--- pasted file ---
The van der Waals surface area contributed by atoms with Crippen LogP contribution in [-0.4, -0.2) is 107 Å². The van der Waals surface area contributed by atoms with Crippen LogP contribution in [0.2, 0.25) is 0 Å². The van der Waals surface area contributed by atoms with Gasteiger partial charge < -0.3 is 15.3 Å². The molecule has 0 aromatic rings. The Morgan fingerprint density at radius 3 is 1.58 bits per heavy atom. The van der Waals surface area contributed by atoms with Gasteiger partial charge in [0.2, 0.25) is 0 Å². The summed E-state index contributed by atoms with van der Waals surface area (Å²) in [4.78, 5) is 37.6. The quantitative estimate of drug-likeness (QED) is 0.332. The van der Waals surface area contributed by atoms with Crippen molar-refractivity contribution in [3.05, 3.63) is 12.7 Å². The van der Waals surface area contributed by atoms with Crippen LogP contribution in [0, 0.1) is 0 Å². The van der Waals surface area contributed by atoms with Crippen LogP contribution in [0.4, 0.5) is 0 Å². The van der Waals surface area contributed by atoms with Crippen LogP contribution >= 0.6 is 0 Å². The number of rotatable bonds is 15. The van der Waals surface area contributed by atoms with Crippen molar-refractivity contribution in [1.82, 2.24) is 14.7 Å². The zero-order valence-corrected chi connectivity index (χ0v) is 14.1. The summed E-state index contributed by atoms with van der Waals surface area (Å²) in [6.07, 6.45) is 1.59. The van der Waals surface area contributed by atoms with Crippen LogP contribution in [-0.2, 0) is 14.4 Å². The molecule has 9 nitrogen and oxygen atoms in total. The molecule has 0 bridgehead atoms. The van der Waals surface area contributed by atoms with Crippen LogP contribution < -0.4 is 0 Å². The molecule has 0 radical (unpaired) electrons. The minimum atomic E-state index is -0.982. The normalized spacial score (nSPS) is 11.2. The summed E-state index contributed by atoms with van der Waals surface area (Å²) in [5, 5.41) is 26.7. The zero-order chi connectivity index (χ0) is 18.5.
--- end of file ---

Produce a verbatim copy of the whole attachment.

The van der Waals surface area contributed by atoms with Crippen LogP contribution in [-0.4, -0.2) is 107 Å². The van der Waals surface area contributed by atoms with Crippen LogP contribution in [0.2, 0.25) is 0 Å². The van der Waals surface area contributed by atoms with Gasteiger partial charge < -0.3 is 15.3 Å². The molecule has 0 aromatic rings. The Morgan fingerprint density at radius 3 is 1.58 bits per heavy atom. The van der Waals surface area contributed by atoms with Gasteiger partial charge in [0.2, 0.25) is 0 Å². The summed E-state index contributed by atoms with van der Waals surface area (Å²) in [4.78, 5) is 37.6. The quantitative estimate of drug-likeness (QED) is 0.332. The van der Waals surface area contributed by atoms with Crippen molar-refractivity contribution in [3.05, 3.63) is 12.7 Å². The van der Waals surface area contributed by atoms with Crippen LogP contribution in [0, 0.1) is 0 Å². The van der Waals surface area contributed by atoms with Crippen LogP contribution in [0.4, 0.5) is 0 Å². The van der Waals surface area contributed by atoms with Crippen LogP contribution >= 0.6 is 0 Å². The number of rotatable bonds is 15. The van der Waals surface area contributed by atoms with Crippen molar-refractivity contribution in [1.82, 2.24) is 14.7 Å². The zero-order valence-corrected chi connectivity index (χ0v) is 14.1. The summed E-state index contributed by atoms with van der Waals surface area (Å²) in [6.07, 6.45) is 1.59. The van der Waals surface area contributed by atoms with Crippen LogP contribution in [-0.2, 0) is 14.4 Å². The molecule has 9 nitrogen and oxygen atoms in total. The molecule has 0 bridgehead atoms. The van der Waals surface area contributed by atoms with Crippen LogP contribution < -0.4 is 0 Å². The molecule has 0 radical (unpaired) electrons. The minimum atomic E-state index is -0.982. The normalized spacial score (nSPS) is 11.2. The summed E-state index contributed by atoms with van der Waals surface area (Å²) in [5, 5.41) is 26.7. The zero-order chi connectivity index (χ0) is 18.5.